It is also important to confirm that the Civil Service unions were informed of the proposed amendment and that no objections were raised. As regards the proposed amendment, it is important to emphasise that the text which I am proposing echoes the original section 16(2) of the 1956 Act, in allowing the appropriate authority discretion in deciding whether an action or omission of an officer shall amount to an unauthorised absence. Any decision as to whether an officer has reasonable excuse to refuse to carry out certain duties is therefore a matter to be considered by the appropriate authority in the context of making a decision as to whether an officer is taking an unauthorised absence from work. Should the officer dispute the decision taken by the appropriate authority, he or she has the opportunity to consult with the representative trade union and to make representations to the appropriate authority on the matter. The proposed amendment is intended to deal with a situation arising from industrial action. A civil servant refusing to perform duties as part of industrial action, is likely to consider that he or she has a reasonable excuse for so doing, in industrial relations terms. Equally, it is reasonable for the employer to stop paying the civil servant while the industrial action continues.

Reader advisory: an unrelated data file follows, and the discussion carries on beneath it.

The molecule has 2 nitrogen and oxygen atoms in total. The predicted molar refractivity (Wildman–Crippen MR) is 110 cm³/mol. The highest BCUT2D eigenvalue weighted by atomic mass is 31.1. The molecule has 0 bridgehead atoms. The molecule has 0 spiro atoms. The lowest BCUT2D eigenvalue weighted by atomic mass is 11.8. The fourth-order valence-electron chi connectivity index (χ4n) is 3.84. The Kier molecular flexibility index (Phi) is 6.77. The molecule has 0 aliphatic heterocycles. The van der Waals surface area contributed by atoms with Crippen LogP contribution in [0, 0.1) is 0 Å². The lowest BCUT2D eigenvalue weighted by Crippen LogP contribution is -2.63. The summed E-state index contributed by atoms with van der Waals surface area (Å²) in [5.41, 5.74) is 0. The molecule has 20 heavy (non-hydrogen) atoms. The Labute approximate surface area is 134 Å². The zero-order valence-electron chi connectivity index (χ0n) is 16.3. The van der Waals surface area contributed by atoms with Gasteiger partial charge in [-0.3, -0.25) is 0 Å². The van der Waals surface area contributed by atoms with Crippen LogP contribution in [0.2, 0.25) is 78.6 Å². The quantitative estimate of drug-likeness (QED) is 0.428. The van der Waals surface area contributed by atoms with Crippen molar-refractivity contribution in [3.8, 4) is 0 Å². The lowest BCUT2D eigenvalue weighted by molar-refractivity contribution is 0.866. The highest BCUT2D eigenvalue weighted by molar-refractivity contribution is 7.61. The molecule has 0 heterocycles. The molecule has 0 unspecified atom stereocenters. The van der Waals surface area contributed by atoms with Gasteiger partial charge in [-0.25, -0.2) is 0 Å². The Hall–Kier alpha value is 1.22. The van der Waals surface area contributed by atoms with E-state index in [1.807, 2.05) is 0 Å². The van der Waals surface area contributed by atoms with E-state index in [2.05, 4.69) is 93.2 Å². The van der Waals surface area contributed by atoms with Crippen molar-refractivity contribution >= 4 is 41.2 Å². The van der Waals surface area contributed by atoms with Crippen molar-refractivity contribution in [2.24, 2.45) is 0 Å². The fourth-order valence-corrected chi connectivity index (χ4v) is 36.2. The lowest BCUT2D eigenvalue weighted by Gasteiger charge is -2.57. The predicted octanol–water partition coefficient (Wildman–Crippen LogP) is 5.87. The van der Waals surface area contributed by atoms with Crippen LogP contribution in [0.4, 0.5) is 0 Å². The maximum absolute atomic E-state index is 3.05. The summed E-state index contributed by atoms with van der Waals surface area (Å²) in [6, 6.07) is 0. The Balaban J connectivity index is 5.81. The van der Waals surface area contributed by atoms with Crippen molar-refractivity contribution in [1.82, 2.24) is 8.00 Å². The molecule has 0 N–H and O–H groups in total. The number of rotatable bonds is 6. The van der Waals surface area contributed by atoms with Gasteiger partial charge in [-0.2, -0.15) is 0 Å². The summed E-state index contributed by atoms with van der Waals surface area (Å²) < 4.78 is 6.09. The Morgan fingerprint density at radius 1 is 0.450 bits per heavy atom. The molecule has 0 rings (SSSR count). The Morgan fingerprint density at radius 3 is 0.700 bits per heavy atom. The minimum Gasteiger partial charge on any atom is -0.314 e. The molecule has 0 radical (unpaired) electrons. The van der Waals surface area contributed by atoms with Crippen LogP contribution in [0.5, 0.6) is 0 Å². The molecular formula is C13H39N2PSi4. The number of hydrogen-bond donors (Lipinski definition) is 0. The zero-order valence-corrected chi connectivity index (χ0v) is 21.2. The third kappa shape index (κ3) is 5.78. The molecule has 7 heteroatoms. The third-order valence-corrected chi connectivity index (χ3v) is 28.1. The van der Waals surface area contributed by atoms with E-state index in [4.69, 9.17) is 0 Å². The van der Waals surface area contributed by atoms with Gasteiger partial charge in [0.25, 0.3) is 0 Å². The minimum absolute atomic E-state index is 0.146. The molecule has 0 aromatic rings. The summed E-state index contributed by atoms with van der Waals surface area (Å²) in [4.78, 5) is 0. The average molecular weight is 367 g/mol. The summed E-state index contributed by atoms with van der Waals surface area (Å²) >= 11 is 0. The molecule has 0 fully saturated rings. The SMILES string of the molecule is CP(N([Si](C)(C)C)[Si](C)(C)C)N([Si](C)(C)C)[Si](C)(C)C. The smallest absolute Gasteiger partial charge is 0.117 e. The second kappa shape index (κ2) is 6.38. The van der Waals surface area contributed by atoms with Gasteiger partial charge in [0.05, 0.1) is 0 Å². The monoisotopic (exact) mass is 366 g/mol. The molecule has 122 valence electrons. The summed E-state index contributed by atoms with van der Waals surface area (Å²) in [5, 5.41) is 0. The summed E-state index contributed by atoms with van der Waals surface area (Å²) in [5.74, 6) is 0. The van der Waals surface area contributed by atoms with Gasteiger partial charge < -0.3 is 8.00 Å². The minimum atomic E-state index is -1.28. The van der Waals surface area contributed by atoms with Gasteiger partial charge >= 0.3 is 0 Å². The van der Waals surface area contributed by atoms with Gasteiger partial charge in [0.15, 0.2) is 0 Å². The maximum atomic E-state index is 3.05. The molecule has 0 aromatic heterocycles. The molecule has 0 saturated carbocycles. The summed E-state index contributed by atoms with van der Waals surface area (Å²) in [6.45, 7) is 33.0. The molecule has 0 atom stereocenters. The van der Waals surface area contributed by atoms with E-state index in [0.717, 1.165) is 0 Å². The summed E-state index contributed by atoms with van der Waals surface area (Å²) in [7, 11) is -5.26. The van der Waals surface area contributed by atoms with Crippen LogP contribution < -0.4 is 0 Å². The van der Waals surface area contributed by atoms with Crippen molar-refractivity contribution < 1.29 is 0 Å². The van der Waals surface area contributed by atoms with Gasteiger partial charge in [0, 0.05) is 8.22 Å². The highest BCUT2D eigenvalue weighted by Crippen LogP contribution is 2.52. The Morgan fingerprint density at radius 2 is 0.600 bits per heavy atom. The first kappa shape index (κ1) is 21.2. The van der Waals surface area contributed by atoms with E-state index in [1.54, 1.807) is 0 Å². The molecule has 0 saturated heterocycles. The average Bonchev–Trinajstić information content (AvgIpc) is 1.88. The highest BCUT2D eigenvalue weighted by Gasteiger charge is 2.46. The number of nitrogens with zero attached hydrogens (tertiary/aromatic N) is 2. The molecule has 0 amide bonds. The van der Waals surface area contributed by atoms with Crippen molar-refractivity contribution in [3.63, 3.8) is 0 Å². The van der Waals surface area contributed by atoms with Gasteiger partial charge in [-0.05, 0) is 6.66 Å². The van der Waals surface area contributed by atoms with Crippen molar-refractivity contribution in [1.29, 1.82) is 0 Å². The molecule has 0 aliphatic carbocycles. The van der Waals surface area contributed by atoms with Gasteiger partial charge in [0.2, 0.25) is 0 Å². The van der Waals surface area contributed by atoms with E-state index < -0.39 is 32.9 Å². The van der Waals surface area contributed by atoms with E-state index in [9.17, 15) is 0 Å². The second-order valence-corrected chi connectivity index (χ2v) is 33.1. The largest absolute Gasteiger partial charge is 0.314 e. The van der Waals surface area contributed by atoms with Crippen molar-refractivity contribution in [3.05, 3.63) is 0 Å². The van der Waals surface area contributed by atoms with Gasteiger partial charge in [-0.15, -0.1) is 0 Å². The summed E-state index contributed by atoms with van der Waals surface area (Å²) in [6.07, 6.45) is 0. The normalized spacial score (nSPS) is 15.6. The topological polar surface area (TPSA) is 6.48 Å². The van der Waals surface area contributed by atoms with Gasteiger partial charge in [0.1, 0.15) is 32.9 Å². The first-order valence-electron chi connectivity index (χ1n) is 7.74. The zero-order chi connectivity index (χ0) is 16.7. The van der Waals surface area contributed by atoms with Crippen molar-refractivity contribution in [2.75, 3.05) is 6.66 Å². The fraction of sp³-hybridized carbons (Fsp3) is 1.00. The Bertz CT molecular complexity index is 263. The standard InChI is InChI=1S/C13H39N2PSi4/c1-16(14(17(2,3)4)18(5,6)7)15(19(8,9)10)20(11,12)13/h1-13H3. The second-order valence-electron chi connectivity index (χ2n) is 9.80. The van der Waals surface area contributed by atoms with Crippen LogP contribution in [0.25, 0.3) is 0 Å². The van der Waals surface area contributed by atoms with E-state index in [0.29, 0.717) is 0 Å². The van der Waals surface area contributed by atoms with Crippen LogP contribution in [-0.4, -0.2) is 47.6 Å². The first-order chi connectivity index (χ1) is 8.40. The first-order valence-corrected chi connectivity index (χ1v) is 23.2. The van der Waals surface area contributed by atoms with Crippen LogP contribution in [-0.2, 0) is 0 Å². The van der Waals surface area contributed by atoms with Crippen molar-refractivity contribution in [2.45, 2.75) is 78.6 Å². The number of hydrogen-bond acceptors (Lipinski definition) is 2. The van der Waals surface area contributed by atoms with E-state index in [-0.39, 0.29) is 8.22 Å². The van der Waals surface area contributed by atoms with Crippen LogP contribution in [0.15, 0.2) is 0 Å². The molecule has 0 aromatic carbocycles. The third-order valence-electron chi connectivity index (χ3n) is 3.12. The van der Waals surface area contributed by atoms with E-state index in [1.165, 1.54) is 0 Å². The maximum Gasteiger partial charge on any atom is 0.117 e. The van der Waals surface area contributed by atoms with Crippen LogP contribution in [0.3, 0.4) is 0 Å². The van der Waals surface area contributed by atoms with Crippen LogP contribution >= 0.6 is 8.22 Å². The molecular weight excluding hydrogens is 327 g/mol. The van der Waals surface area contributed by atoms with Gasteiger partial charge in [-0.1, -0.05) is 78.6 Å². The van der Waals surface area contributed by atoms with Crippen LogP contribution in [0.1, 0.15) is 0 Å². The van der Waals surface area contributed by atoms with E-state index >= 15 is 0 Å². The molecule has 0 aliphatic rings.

In addition, it is a fundamental principle of administrative law that one may assume the powers conferred by statute are to be exercised in a manner that is consistent with constitutional rights and principles of fair procedure. Any attempt by a decision making authority to thwart those principles will be considered ultra vires, that is, outside the powers bestowed on that decision maker by the statute in question.
Finally, I want to address the proposal that there should be an appeal against the decision of the appropriate authority. It is not feasible to provide for a formal appeal mechanism before removal from payroll, as management must be able to act quickly. Otherwise the employer would be unfairly disadvantaged in an industrial action situation. The reality is that there can be an appeal after staff have been removed from the payroll, and restoration of pay can be sought. There is no need for specific provisions for this to be made in the legislation as there is nothing to prevent representations being made to the appropriate authority by unions or staff about removal from payroll. Where a person feels that a decision maker has exercised his or her powers in an unreasonable manner, it is, of course, open to unions or staff to seek a judicial review. This avenue is open to officers who wish to have the decision of the appropriate authority reviewed by a third party, should resolution not be possible through the internal mechanism I have set out. All of these forms of appeal may be taken only after staff have been removed from payroll, while still allowing staff to respond quickly to industrial action. In the light of these points I do not accept the proposed amendments Nos. 16 and 16a.